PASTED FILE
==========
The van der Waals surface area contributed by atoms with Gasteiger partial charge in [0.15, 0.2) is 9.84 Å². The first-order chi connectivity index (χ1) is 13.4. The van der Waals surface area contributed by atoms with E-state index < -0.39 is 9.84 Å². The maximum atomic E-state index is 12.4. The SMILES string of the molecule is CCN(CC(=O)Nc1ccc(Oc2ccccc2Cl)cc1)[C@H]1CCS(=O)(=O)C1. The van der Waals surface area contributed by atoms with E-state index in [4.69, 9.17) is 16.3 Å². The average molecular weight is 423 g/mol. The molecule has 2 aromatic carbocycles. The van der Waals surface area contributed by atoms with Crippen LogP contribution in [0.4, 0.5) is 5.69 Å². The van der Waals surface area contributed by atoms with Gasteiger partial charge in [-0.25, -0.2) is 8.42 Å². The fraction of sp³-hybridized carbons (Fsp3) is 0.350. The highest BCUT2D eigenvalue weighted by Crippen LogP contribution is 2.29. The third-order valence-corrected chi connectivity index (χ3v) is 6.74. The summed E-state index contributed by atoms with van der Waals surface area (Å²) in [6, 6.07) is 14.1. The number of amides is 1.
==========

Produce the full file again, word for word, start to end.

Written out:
The van der Waals surface area contributed by atoms with Gasteiger partial charge in [0.15, 0.2) is 9.84 Å². The first-order chi connectivity index (χ1) is 13.4. The van der Waals surface area contributed by atoms with E-state index < -0.39 is 9.84 Å². The maximum atomic E-state index is 12.4. The SMILES string of the molecule is CCN(CC(=O)Nc1ccc(Oc2ccccc2Cl)cc1)[C@H]1CCS(=O)(=O)C1. The van der Waals surface area contributed by atoms with E-state index in [4.69, 9.17) is 16.3 Å². The average molecular weight is 423 g/mol. The molecule has 2 aromatic carbocycles. The van der Waals surface area contributed by atoms with Crippen LogP contribution in [0.4, 0.5) is 5.69 Å². The van der Waals surface area contributed by atoms with Gasteiger partial charge in [-0.25, -0.2) is 8.42 Å². The fraction of sp³-hybridized carbons (Fsp3) is 0.350. The highest BCUT2D eigenvalue weighted by Crippen LogP contribution is 2.29. The third-order valence-corrected chi connectivity index (χ3v) is 6.74. The summed E-state index contributed by atoms with van der Waals surface area (Å²) in [6, 6.07) is 14.1. The number of amides is 1.